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Economic development means business
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Well, it’s hard to please some people even some of the time. One week the state is criticized for offering incentives to industry to expand or come to Georgia to create jobs. Seems like the next week, the state is criticized for personal income not matching the national or regional growth rate and insinuating a lack of investment in quality job growth.

One thing is sure as far as I can see — raising taxes on those who are working, especially if their relative income has not risen, is the wrong approach to long-term economic vitality. The philosophy of the leadership of this state for many years has been to foster job growth and to keep Georgia businesses and industry growing and competing.  At the same time, every governor I have served with has spent an inordinate amount of time recruiting new jobs to our state and supporting policies that support continued growth by Georgia companies.

The fact that the world continues to change and the challenges grow only points out that prosperity is no cake walk for any state. But Georgia has many positives going for it that, we believe, will lead to long-term prosperity — whatever that looks like in the new world.

Over the next few columns, we will look at Georgia’s climate for job growth and the state’s efforts through the Department of Economic Development to recruit new industry to the state.

Many factors support governor’s efforts
Gov. Nathan Deal has made it one of his top priorities to make Georgia a place that is good for businesses. This has not been an easy task as he has had to convince recession-weary companies and entrepreneurs that Georgia is where they can thrive and prosper.  But the location of businesses such as Kia, Baxter and Caterpillar shows Georgia has a lot to offer. Georgia has been recognized for its affordable cost of living, pro-business climate, and available infrastructure and the state remains a top destination for growth-minded companies. Let’s look at Georgia’s efforts, its strengths and evaluate the state’s incentives to industry.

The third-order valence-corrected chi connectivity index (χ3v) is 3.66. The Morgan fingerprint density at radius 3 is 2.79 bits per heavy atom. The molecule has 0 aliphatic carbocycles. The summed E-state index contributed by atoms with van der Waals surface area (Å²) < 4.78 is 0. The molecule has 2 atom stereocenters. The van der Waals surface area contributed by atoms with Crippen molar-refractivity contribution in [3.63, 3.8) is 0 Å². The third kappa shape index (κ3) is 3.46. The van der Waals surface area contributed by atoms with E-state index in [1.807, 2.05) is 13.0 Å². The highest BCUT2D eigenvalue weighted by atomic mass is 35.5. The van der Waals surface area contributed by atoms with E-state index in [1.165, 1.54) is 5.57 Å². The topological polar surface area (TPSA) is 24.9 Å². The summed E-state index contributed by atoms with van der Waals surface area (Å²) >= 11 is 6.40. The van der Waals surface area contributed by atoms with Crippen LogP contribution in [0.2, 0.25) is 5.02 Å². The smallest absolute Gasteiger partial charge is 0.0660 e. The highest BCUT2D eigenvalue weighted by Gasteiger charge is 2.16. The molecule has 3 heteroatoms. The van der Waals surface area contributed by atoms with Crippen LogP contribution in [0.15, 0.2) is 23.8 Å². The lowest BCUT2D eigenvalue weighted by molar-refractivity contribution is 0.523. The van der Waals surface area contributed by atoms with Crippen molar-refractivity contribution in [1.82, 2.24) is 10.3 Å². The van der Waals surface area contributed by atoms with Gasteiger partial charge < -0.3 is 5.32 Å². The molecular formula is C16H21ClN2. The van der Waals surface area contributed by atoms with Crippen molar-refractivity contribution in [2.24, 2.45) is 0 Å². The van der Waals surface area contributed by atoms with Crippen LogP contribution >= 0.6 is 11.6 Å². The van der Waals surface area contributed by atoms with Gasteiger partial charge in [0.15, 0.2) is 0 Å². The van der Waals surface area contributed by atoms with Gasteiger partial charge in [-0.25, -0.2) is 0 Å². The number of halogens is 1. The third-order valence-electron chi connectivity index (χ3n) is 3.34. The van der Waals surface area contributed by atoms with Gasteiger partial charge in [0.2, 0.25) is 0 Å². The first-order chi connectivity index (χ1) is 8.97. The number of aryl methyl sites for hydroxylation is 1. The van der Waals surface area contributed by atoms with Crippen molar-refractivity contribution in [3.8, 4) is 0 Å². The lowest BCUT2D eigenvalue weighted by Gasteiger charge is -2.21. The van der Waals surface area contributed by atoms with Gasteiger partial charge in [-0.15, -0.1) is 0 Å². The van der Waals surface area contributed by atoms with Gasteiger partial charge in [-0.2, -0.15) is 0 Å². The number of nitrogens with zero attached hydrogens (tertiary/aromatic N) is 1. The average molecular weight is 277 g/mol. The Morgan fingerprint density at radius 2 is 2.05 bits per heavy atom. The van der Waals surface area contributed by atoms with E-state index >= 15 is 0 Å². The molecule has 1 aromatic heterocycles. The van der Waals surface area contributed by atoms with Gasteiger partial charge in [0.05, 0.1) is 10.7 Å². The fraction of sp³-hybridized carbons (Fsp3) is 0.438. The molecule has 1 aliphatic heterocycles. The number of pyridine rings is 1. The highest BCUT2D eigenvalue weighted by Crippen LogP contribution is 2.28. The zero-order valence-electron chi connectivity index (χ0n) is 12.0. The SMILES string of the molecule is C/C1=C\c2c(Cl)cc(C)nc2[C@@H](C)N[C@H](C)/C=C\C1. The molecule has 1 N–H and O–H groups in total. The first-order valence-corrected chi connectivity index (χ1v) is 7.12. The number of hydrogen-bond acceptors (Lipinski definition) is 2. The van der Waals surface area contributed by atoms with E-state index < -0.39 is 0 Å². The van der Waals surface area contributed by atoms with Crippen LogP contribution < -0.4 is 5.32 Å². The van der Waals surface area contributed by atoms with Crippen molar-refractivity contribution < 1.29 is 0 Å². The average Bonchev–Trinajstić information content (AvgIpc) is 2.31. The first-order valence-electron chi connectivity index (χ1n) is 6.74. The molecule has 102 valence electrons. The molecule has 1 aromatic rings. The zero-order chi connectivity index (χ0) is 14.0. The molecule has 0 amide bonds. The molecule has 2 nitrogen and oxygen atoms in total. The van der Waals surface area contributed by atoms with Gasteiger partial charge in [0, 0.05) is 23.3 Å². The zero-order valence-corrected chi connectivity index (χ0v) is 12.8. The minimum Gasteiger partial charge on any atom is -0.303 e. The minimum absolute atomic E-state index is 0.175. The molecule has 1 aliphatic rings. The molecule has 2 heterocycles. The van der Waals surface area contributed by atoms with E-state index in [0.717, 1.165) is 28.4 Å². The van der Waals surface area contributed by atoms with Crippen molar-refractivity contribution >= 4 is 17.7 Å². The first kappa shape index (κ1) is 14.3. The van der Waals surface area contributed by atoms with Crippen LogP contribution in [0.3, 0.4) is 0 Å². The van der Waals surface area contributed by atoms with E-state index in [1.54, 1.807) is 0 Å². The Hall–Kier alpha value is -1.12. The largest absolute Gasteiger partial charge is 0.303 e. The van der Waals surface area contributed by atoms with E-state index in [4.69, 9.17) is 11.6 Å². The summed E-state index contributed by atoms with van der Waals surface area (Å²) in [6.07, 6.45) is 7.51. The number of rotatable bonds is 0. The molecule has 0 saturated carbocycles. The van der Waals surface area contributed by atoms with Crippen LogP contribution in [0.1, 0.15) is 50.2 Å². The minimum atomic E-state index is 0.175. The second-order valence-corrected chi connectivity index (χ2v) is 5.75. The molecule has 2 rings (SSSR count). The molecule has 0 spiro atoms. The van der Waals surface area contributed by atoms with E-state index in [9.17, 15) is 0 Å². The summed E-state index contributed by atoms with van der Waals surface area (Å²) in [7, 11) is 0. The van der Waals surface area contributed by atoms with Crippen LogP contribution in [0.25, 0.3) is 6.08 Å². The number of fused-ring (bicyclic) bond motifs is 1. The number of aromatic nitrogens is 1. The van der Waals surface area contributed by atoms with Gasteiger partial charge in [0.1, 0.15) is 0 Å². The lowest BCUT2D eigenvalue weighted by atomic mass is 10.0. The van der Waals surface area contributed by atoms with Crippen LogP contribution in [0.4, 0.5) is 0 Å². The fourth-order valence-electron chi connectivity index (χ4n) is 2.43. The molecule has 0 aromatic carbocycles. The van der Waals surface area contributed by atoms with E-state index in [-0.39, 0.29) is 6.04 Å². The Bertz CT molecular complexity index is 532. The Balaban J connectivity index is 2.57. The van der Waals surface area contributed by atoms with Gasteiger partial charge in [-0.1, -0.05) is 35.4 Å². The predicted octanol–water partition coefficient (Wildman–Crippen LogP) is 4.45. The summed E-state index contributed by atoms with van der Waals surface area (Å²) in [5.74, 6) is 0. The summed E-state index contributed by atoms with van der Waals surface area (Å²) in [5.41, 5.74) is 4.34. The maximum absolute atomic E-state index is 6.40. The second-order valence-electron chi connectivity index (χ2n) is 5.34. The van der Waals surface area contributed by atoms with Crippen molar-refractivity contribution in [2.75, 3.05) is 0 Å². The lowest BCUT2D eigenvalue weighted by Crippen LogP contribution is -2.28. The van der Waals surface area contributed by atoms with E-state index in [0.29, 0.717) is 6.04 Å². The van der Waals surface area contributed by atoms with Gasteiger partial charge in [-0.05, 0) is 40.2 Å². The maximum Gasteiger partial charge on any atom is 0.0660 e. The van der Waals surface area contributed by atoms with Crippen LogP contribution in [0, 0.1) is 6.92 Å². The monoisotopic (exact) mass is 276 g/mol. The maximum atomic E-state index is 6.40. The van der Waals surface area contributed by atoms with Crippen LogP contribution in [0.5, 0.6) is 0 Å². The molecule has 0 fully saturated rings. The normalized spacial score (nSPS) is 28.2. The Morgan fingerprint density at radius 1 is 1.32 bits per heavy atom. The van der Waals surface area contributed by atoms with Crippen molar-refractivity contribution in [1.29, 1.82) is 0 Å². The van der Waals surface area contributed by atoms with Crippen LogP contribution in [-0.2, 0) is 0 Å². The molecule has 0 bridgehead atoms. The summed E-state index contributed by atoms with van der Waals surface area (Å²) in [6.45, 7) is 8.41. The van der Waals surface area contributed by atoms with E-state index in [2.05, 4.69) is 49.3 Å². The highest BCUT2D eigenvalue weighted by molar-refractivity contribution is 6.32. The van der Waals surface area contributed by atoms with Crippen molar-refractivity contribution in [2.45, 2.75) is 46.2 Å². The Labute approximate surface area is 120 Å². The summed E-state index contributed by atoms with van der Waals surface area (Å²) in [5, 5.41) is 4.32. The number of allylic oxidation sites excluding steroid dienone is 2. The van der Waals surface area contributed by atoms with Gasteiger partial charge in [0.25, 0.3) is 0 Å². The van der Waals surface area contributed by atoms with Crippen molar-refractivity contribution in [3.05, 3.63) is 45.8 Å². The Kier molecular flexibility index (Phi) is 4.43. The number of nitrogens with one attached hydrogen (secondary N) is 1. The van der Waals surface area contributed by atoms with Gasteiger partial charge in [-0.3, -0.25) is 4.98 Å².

Georgia’s pro-business climate
Geographically diverse and home to an abundance of natural resources, Georgia ranks as one of the fastest growing states in population and business growth. In addition to its natural beauty and temperate climate, the overall cost of living is below the national average. In 2010, KPMG ranked Atlanta the second-least expensive city in the country and the state of Georgia ninth for the best state to start a business. To preserve its status as a business-friendly state, Georgia maintains a series of competitive advantages including favorable regulations, relatively low corporate tax rates, access to markets, and a strong talent pool of skilled workers.

Education – meeting the demand for an educated workforce
Equally important is the quality of education, which feeds into business productivity and growth and impacts state competitiveness. With over 50 percent of the state budget dedicated to primary, secondary, and higher education, Georgia is committed to developing and maintaining a highly skilled workforce. In fall 2012, the University System of Georgia, which is composed of 31 higher education institutions including four research universities, two regional universities, 12 state universities and 13 state colleges, enrolled over 314,365 students.

The Technical College System of Georgia (TCSG) enrolled an additional 170,000 students eager to obtain relevant, in-demand skills and training. According to the 2012 edition of “U.S. News and World Report College Rankings,” Georgia remains one of only five states with two or more institutions ranked among the top 25 national public colleges and universities.

Annually, thousands of students graduate and enter the Georgia labor force. Through an interagency partnership, the Board of Regents, TCSG, and state leaders are working to increase the number of students entering the workforce through the Complete College Georgia plan. This statewide collaboration reexamines the role higher education plays in the success of the state and outlines the use of effective policies and practices which best support student success and effective use of resources. Funding will begin to focus on completion rather than enrollment solely.

Next week: Georgia’s infrastructure

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